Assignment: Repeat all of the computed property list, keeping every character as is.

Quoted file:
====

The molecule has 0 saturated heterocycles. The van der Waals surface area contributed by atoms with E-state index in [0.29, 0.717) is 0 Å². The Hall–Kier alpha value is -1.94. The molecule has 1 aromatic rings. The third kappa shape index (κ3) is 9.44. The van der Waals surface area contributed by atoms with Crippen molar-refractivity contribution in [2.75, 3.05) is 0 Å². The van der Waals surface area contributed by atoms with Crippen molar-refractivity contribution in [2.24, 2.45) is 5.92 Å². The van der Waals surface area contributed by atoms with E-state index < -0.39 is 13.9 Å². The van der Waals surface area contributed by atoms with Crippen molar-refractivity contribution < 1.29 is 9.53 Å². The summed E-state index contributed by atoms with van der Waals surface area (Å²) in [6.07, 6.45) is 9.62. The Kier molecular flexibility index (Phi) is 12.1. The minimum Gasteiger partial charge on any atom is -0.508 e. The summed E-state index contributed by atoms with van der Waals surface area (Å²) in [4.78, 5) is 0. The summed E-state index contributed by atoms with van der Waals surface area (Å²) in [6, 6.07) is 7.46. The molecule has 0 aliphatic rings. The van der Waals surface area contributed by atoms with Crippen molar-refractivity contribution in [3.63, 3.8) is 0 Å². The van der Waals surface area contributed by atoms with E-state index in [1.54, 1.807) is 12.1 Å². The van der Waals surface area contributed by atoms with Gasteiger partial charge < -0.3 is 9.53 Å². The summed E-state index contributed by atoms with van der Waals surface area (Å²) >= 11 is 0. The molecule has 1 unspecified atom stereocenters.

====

The molecule has 0 saturated heterocycles. The van der Waals surface area contributed by atoms with E-state index in [0.29, 0.717) is 0 Å². The Hall–Kier alpha value is -1.94. The molecule has 1 aromatic rings. The third kappa shape index (κ3) is 9.44. The van der Waals surface area contributed by atoms with Crippen molar-refractivity contribution in [2.75, 3.05) is 0 Å². The van der Waals surface area contributed by atoms with Crippen molar-refractivity contribution in [2.24, 2.45) is 5.92 Å². The van der Waals surface area contributed by atoms with E-state index < -0.39 is 13.9 Å². The van der Waals surface area contributed by atoms with Crippen molar-refractivity contribution < 1.29 is 9.53 Å². The summed E-state index contributed by atoms with van der Waals surface area (Å²) in [6.07, 6.45) is 9.62. The Kier molecular flexibility index (Phi) is 12.1. The minimum Gasteiger partial charge on any atom is -0.508 e. The summed E-state index contributed by atoms with van der Waals surface area (Å²) in [4.78, 5) is 0. The summed E-state index contributed by atoms with van der Waals surface area (Å²) in [6, 6.07) is 7.46. The molecule has 0 aliphatic rings. The van der Waals surface area contributed by atoms with Crippen molar-refractivity contribution in [3.63, 3.8) is 0 Å². The van der Waals surface area contributed by atoms with E-state index in [1.54, 1.807) is 12.1 Å². The van der Waals surface area contributed by atoms with Gasteiger partial charge < -0.3 is 9.53 Å². The summed E-state index contributed by atoms with van der Waals surface area (Å²) >= 11 is 0. The molecule has 1 unspecified atom stereocenters.